Twenty-eight-year old Sokne – not her real name – has a degree from a private university. She also has a latent psychological disorder.
She would often visit casinos for days at a time without going home, staying until there was no money left to gamble.
“Because I am a gambling addict, I would lie to my parents to get money for paying university fees, but I would take all the money to gamble,” she said. “I sold my motorbike and my friend’s to afford the game.”
For Sokne, help came in the form of severe intervention from her family.
“When my parents found out I was addicted to gambling, they came to Phnom Penh and locked me in a room for a few days, only giving me food. Later on, I decided to stop playing, and I went back to live in my province to start a new life.”
While a government ban technically prevents Cambodian citizens without dual citizenship from gambling, for those wishing to do so, a variety of illicit routes exist – from the nation’s glittering casinos, where the ban is loosely enforced, to informal card games to betting rings for everything from football to the next rainfall.
But while the temptations are myriad, treatment options for addicts are essentially nonexistent.
Further, pervasive cultural attitudes lead to an avoidance of treatment, experts say.
Dr Sothara Muny, of the Cambodia-based Transcultural Psychological Organisation, noted that while gambling addiction is an undeniable problem in the Kingdom, it is often lumped together with issues such as drug addiction.
“Many people do not consider it a disorder, but they do consider it a reason [for larger issues],” he said.
Muny also noted that while his organisation deals with everything from drug addiction to depression, it has yet to receive a patient seeking treatment for gambling.
“For [Cambodian] gambling addiction cases, they probably don’t think a doctor or psychologist will help them. The understanding of gambling addiction for many may be understood as a social problem and not a medical problem.”
Dr Timothy Fong, professor at the University of California, Los Angeles, Gambling Studies Program, notes that other issues, including shame and stigma, contribute to the issue’s lack of recognition.
“Asking for help and talking about personal problems and emotions is not a widely accepted practice amongst Asians, which discourages seeking treatment,” Fong said.
NOWHERE TO TURN
In the lazy hours following lunch, tuk-tuk drivers huddle on a street corner near Koh Pich for an afternoon ritual.
Six drivers crouch in a circle, shoulders slumped, focused on the activity in the centre. The drivers are playing a game called kate or a high card betting game. For one game, a wager can cost 1,000 riel with a payout of 3,000.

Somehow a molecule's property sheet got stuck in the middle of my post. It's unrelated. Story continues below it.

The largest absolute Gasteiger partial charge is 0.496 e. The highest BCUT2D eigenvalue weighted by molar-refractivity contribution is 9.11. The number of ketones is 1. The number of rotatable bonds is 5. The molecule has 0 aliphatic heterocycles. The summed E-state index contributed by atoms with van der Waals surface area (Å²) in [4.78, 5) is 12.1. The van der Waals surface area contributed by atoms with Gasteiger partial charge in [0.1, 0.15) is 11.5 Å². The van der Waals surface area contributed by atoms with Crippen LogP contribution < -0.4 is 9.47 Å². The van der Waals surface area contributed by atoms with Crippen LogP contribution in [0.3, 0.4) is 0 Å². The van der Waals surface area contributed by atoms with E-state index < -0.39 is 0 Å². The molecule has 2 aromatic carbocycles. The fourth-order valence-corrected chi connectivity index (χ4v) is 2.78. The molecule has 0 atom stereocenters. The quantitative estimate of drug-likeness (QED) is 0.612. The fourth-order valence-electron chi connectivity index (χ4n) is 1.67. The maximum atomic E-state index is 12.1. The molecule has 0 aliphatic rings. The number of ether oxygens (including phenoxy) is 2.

“We can play 10 times during a break time, and when we see police, we run away to continue driving,” said one tuk-tuk driver.
But for these drivers, who typically earn around $5 to $7 a day, even a single game of cards is high risk, as a chunk of their wages could easily be lost in a few afternoon bets. What’s more, for low-income addicts, travelling beyond Cambodia’s borders for treatment is a fantasy.
Outside the Kingdom, gambling addiction resources in neighbouring countries are expensive to access – one treatment centre in Thailand draws wealthy foreign tourists for a month of residential therapy, with each paying $10,000 for resort-like treatment in lush Phuket.
In locations like Hong Kong, Macau and Singapore, community-based resources are available for free and funded by the government, noted Daphne Yeung, assistant supervisor of Tung-Wah Hospital in Hong Kong, which treats gambling addiction.
In Cambodia, no such treatments exist.
As a casino dealer in Cambodia’s border town of Bavet, Sopheak – a pseudonym – is accustomed to the behaviour of gambling addicts.
“[Dealers] used to say to the person who was addicted that if you have a little money, you should save it and stop playing, but they do not listen to us.”
But while they may have the dealer’s sympathy, Cambodians suffering from gambling addiction are only seeing their gaming temptations multiply.
In Poipet, Dreamworld Poipet Casino has announced a $7.5 million expansion. That comes on the heels of NagaWorld’s nearly $400 million expansion in the capital.
According to Fong of UCLA’s gambling studies program, in areas with legalised gambling institutions, issues of addiction are less vocalised, creating a situation where the government and regulating bodies aren’t compelled to act because of local community pressures.
“The biggest issue I think, is that most Asian countries accept the concept of gambling addiction, but have not created effective, culturally relevant programs or responses to gambling addiction.”